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Although Locke is popularly known as a founder of empiricism whose works are strongly secular and rational in nature, he was not an atheist. Rather, Locke was a member in good standing of the Church of England and the theological ideas expressed in his works stood somewhere on the spectrum between deism and latitudinarianism.
In many ways, John Locke's theological positions were part of a response to the English Civil War, in which conflicts between the Puritans and members of the High Church party within the Church of England threatened to tear apart English society. The response of Locke, as that of many other writers of his period, was to try to find common ground in the reasonable essentials of religion, leaving details on which people disagreed as matters of individual conscience.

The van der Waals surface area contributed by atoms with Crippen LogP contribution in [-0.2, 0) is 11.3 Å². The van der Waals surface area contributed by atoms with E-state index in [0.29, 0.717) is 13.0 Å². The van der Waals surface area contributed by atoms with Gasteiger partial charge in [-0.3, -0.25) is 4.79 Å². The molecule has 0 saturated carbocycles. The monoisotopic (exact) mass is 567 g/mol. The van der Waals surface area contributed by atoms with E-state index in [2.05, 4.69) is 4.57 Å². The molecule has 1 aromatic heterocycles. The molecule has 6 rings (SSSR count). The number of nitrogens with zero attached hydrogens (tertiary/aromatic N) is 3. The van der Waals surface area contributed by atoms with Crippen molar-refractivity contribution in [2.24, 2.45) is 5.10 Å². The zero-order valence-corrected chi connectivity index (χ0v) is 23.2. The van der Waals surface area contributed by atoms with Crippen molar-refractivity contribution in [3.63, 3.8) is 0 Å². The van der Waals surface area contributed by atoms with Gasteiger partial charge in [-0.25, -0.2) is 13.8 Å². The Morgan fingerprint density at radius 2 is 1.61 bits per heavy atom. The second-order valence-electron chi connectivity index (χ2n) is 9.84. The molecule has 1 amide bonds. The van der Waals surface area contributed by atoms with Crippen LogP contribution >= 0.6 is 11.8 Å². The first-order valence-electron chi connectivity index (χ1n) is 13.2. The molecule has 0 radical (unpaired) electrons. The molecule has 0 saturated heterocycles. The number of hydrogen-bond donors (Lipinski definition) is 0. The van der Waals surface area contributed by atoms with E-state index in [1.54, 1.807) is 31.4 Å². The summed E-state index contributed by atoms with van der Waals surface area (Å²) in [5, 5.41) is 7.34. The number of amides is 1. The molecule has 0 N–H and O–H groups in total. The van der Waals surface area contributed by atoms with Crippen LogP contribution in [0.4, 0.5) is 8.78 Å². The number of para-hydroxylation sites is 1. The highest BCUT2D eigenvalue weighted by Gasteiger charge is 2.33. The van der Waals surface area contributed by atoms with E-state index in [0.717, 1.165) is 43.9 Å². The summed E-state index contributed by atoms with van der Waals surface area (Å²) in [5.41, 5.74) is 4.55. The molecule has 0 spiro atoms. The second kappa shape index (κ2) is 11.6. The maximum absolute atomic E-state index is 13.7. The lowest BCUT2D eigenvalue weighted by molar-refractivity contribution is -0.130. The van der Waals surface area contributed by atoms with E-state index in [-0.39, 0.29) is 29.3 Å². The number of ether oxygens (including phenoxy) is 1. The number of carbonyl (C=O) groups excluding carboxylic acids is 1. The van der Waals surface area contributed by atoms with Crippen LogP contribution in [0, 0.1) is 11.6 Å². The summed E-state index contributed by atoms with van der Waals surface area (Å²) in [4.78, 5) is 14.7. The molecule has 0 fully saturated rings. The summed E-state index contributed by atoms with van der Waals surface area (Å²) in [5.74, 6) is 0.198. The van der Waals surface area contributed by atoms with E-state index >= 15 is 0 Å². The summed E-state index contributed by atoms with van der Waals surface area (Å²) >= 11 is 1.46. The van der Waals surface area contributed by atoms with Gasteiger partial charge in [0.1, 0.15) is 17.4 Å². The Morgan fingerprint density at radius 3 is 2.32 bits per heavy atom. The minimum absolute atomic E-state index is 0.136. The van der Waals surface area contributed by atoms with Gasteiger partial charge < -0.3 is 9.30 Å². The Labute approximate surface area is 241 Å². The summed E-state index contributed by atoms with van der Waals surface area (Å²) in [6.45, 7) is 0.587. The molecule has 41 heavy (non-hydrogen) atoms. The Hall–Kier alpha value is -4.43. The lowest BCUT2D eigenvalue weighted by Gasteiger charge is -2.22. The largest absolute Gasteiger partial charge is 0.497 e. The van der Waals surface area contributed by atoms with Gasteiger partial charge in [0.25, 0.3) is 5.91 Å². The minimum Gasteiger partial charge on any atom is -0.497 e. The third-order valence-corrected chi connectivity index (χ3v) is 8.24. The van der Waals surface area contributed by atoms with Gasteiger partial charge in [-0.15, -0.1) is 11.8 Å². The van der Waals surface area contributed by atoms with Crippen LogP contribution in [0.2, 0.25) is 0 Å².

Locke believed first in a distinction between reason and faith. While the dictates of God must be taken on faith, we must use our reason to judge the evidence of whether God actually was the source of certain pronouncements. Locke did not see reason as opposed to faith. In fact, he considered that pure reason, independent of Revelation, supported the existence of God and the role of God as supporting morality. He though that all reasonable people could agree that the existence of a just and good God was an incentive towards commonly agreed upon moral precepts such as not murdering or stealing and acting with charity and benevolence to those suffering misfortunes (orphans, widows, children, the sick and dying).
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